Appendix M - NF of Southern California Weed Management Strategy (Introduction)
Appendix M - National Forests of Southern California Weed Management Strategy
The spread of invasive weeds on the national forests of southern California is threatening the health of forest, chaparral, and grassland ecosystems. Current inventories indicate that weeds are spreading at an increasing rate within the southern California national forests, especially along roads, trails, and stream corridors. The spread of noxious weeds and nonnative invasive plant species reduces biological diversity; impacts threatened and endangered species, wildlife habitat, modifies vegetative structure and species composition; changes fire and nutrient cycles; and degrades soil structure.
Under the National Forest Management Act (NFMA), and the Forest and Range Renewable Resource Planning Act (RPA), the national forests were given the task of preparing Land and Resource Management Plans (forest plans) to establish management direction along with long-range goals and objectives. During the development of forest plans for the national forests of southern California in the late 1980s, the problems caused by noxious weeds were not as widely recognized as they are today. Initial efforts in education, prevention, inventory, control, and monitoring were piecemeal and uncoordinated. The national forests of southern California have revised their forest plans and this strategy as an appendix to the forest plans, which provides a bridge between forest plan direction of the past and the Forest Service's vision of future conditions.
In 1995, the Forest Service revised its national policy on noxious weed management (FS Manual 2080). The new policy places stronger emphasis on integrated weed management. It outlines responsibilities for integrated pest management, prevention and control measures, cooperation, and information collection and reporting.
In 1998, the Forest Service developed, in conjunction with other federal agencies, a strategy for the management of noxious weeds. That strategy (entitled Pulling Together: A National Strategy for Invasive Plant Management) focused on three primary goals: effective prevention, control, and restoration. The Forest Service also developed a national strategy focusing on five areas: prevention and education; control; inventory, mapping, and monitoring; research; and administration and planning.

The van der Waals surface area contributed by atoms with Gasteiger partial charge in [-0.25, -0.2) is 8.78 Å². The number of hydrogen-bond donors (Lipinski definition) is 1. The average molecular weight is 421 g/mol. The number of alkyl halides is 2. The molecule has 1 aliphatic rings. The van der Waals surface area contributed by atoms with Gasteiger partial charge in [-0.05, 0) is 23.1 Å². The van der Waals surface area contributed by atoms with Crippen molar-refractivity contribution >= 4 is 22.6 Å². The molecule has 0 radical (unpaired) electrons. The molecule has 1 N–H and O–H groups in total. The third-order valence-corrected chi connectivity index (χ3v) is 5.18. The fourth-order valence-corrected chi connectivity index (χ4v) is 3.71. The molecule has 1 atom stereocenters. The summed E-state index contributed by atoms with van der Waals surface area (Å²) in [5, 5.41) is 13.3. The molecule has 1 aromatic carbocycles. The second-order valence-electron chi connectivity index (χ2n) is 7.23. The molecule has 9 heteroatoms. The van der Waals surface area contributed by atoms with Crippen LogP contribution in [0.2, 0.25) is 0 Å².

In response to national direction and regional needs, the Pacific Southwest Region has subsequently developed a Noxious Weed Management Strategy and Action Plan. Tiered to the national strategy, the Regional strategy has three primary goals:
- Increase the understanding and awareness of noxious weeds and the adverse effects they have on wildland ecosystems.
- Develop and promote implementation of a consistent integrated pest management (IPM) approach. Institutionalize consideration of noxious weeds in all planning and project analyses.
- Develop strong partnerships and cooperation with private landowners, county governments, state and federal agencies, extension services, universities, and the research community for a consolidated and united approach to managing invasive species.
The Region's strategy uses six emphasis areas to address the goals identified above. They are:
- Coordination and Cooperation
- Prevention and Education
- Inventory, Mapping, and Monitoring
- Administration and Planning
Within each emphasis area, the strategy identifies objectives and proposed action items to carry the Regional Noxious Weed Program forward.
In a similar fashion, the southern California national forests' noxious weed strategy is tiered to the regional strategy. The purpose of the strategy is to transform these region-wide goals and emphasis areas into a three to five year action plan that results in on-the-ground accomplishments on the national forests of Southern California.
In 1999, Executive Order 13112 on Invasive Species was developed requiring federal agencies to prevent the introduction of invasive species and not authorize or carry out actions that are likely to cause the introduction or spread of invasive species unless the agency shows that benefits of actions clearly outweigh beneficial harm and feasible and prudent measure to minimize the risk of harm will be taken in conjunction with the actions. This order promotes the prevention of introductions of invasive species, rapid response to control and monitor populations, to provide for restoration of native species and habitat conditions in ecosystems that have been invaded, and to conduct research and provide education on invasive species. A management plan entitled Meeting the Invasive Species Challenge was completed in 2001 to comply with the executive order.
In 2003, invasive species management was brought to the forefront of the Forest Service Strategic Plan. In the FY 2003 Strategic Plan update, one of the six Priority Goals for the US Forest Service for 2003 through 2008 is to “Reduce the Impacts from invasive species: Restore the health of the nation’s forests and rangeland to be resilient to the effects of animal, insect, pathogen and plant species.” Objectives include: 1) survey of forests, grasslands, and water bodies to detect and monitor invasive species; 2) to improve effectiveness of treating invasive species; and 3) to provide scientific information, and develop and distribute scientific strategies to improve prevention, detection, and control of invasive species (http://www.fs.fed.us/plan). Baselines will be provided in June 2003 and performance measures will be tracked over the duration of the FY 2003 Strategic Plan Update.
In 2004, the National Strategy and Implementation Plan for Invasive Species Management was completed. It proposes actions to guide Forest Service programs to employ effective, integrated, comprehensive, and science-based approach for addressing the invasive species problem.
1. Coordination And Cooperation